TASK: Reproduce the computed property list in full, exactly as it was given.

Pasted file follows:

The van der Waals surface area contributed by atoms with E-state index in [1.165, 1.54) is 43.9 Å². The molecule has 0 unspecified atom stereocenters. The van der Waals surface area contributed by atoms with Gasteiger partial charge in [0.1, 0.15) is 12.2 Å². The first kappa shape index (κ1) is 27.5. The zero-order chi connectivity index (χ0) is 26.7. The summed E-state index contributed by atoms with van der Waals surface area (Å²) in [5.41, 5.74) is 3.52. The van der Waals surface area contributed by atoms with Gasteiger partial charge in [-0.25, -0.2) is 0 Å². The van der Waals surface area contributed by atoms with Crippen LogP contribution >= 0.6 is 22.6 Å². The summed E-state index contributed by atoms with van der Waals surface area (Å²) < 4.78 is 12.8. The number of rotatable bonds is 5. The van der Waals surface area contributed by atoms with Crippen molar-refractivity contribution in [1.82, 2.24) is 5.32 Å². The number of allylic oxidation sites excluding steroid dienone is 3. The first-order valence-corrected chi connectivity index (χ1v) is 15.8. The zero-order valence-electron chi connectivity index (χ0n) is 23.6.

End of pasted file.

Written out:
The van der Waals surface area contributed by atoms with E-state index in [1.165, 1.54) is 43.9 Å². The molecule has 0 unspecified atom stereocenters. The van der Waals surface area contributed by atoms with Gasteiger partial charge in [0.1, 0.15) is 12.2 Å². The first kappa shape index (κ1) is 27.5. The zero-order chi connectivity index (χ0) is 26.7. The summed E-state index contributed by atoms with van der Waals surface area (Å²) in [5.41, 5.74) is 3.52. The van der Waals surface area contributed by atoms with Gasteiger partial charge in [-0.25, -0.2) is 0 Å². The van der Waals surface area contributed by atoms with Crippen LogP contribution >= 0.6 is 22.6 Å². The summed E-state index contributed by atoms with van der Waals surface area (Å²) < 4.78 is 12.8. The number of rotatable bonds is 5. The van der Waals surface area contributed by atoms with Crippen molar-refractivity contribution in [1.82, 2.24) is 5.32 Å². The number of allylic oxidation sites excluding steroid dienone is 3. The first-order valence-corrected chi connectivity index (χ1v) is 15.8. The zero-order valence-electron chi connectivity index (χ0n) is 23.6.